Parte,  Chap.

 1   I,      XVII|   Rocinante himself and put the pack-saddle on his squire's beast, whom
 2   I,       XXV|        trouble of stripping the pack-saddle off Dapple! By my faith
 3   I,     XLIII|    sleep and stretched upon the pack-saddle of his ass, was oblivious,
 4   I,      XLIV|       or other belonging to the pack-saddle; and the moment he saw it
 5   I,      XLIV|       hand over my basin and my pack-saddle, and all my trappings that
 6   I,      XLIV|     poured upon him, seized the pack-saddle with one hand, and with
 7   I,      XLIV|        prize he had made in the pack-saddle; on the contrary, he raised
 8   I,      XLIV|   barber said, "Gentlemen, this pack-saddle is mine as surely as I owe
 9   I,      XLIV|  separating them, he placed the pack-saddle on the ground, to lie there
10   I,      XLIV|     lawful possession. With the pack-saddle I do not concern myself;
11   I,      XLIV|         from a caparison into a pack-saddle, I can give no explanation
12   I,      XLIV|         fellow's caparison is a pack-saddle."~ ~"Do as I bid thee,"
14   I,       XLV|         a helmet, why, then the pack-saddle must be a horse's caparison,
15   I,       XLV|           To me it looks like a pack-saddle," said Don Quixote; "but
16   I,       XLV|             As to whether it be pack-saddle or caparison," said the
17   I,       XLV|      question whether this is a pack-saddle or a caparison I will not
18   I,       XLV|    Mambrino's helmet, and whose pack-saddle he had no doubt whatever
19   I,       XLV|     been so much fighting was a pack-saddle or a caparison; but after
20   I,       XLV|         to say that this is the pack-saddle of an ass, and not the caparison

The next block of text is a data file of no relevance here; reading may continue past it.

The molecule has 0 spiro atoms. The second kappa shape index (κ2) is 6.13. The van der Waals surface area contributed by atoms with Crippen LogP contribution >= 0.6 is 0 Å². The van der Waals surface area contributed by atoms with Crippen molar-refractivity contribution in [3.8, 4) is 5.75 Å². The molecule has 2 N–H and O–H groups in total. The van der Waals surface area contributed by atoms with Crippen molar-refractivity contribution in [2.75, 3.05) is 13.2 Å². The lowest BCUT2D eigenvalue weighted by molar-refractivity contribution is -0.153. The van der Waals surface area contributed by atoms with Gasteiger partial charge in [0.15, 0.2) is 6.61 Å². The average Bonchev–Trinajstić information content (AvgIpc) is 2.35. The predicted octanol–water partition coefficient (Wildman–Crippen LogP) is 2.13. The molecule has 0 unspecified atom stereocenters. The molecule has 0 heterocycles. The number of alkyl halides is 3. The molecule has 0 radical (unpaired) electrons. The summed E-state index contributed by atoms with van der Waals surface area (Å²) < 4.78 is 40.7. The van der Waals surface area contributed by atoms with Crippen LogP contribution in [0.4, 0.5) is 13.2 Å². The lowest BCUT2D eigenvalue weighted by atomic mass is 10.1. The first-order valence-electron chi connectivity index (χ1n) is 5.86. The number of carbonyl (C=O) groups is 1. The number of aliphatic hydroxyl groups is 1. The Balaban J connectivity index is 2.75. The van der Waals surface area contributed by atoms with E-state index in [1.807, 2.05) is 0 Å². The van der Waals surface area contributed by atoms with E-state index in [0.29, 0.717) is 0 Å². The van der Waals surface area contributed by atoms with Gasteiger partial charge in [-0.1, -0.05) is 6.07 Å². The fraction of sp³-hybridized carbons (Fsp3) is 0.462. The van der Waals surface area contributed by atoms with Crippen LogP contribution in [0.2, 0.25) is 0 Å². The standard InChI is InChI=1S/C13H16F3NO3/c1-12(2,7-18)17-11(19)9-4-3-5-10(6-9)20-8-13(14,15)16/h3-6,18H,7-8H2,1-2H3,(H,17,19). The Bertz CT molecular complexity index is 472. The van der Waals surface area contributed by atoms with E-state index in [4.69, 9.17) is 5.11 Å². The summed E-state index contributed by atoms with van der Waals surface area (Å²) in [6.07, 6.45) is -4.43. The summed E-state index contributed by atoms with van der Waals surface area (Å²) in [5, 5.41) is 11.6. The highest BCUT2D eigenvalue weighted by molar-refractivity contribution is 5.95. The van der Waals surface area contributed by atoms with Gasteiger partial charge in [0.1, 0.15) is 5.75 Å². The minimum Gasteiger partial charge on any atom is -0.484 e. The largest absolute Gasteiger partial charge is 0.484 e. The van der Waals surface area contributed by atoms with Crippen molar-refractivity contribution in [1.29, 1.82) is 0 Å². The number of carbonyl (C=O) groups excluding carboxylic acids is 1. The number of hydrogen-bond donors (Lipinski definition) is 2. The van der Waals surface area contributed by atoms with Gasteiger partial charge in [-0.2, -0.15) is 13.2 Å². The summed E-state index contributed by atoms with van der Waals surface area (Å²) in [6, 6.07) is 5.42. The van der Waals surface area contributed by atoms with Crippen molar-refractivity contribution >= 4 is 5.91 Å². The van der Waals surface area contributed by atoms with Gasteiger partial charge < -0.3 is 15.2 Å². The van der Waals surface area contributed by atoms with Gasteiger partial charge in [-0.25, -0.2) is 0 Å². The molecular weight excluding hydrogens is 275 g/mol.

21   I,       XLV|      this is a caparison and no pack-saddle, and you have stated and
22   I,       XLV|         as that appears to me a pack-saddle and not a caparison; but, '
23   I,       XLV|         a basin, and that not a pack-saddle; but as I perceive that
24   I,       XLV|      basin and that a jackass's pack-saddle."~ ~"It might easily be
25   I,       XLV|       whether it is or is not a pack-saddle, as your worships say."~ ~
26   I,       XLV| impatience, exclaimed, "It is a pack-saddle as sure as my father is
27   I,       XLV|      once more laid hold of his pack-saddle and Sancho did the same;
28   I,       XLV|      for both his beard and his pack-saddle were the worse for the struggle;
29   I,       XLV|    stilled for the present; the pack-saddle remained a caparison till
30   I,      XLVI|       the barber, not he of the pack-saddle but the other, was able
31   I,     XLVII|    saddle Rocinante and put the pack-saddle on Sancho's ass, which he
32  II,        IV|         the four corners of the pack-saddle in such a way that he left
33  II,         V|        his feed, and see to the pack-saddle and other harness, for it
34  II,         X|     Sancho to fix and girth the pack-saddle, which also had slipped
35  II,         X|      under the ass's belly. The pack-saddle being secured, as Don Quixote
36  II,         X|      which seemed to me to be a pack-saddle as thou wert fixing it,
37  II,       XVI|     valise in front of Dapple's pack-saddle; and if the man in green
38  II,       XVI|      went back and regained his pack-saddle, having extracted a laugh
39  II,        XX|     saddle on Rocinante and the pack-saddle on Dapple, they both mounted
40  II,        XX|      better than a horse with a pack-saddle. So once more I say I stick
41  II,      XXII|  leading an ass in foal, with a pack-saddle covered with a parti-coloured
42  II,       XXV|        him this morning without pack-saddle or harness of any sort,
43  II,       XXX|         one of the ropes of the pack-saddle in such a way that he was
44  II,        XL|      seat upon Dapple, and on a pack-saddle softer than silk itself,
45  II,      LIII|        strain he was fixing the pack-saddle on the ass, without a word
46  II,      LXVI|         must not be laid on the pack-saddle;' and, as in this affair
47  II,    LXVIII|       side of him and the ass's pack-saddle on the other, in fear and
48  II,    LXVIII|        the unclean beasts went, pack-saddle, armour, Dapple and Rocinante
49  II,      LXXI| Rocinante's saddle and Dapple's pack-saddle, they stretched themselves
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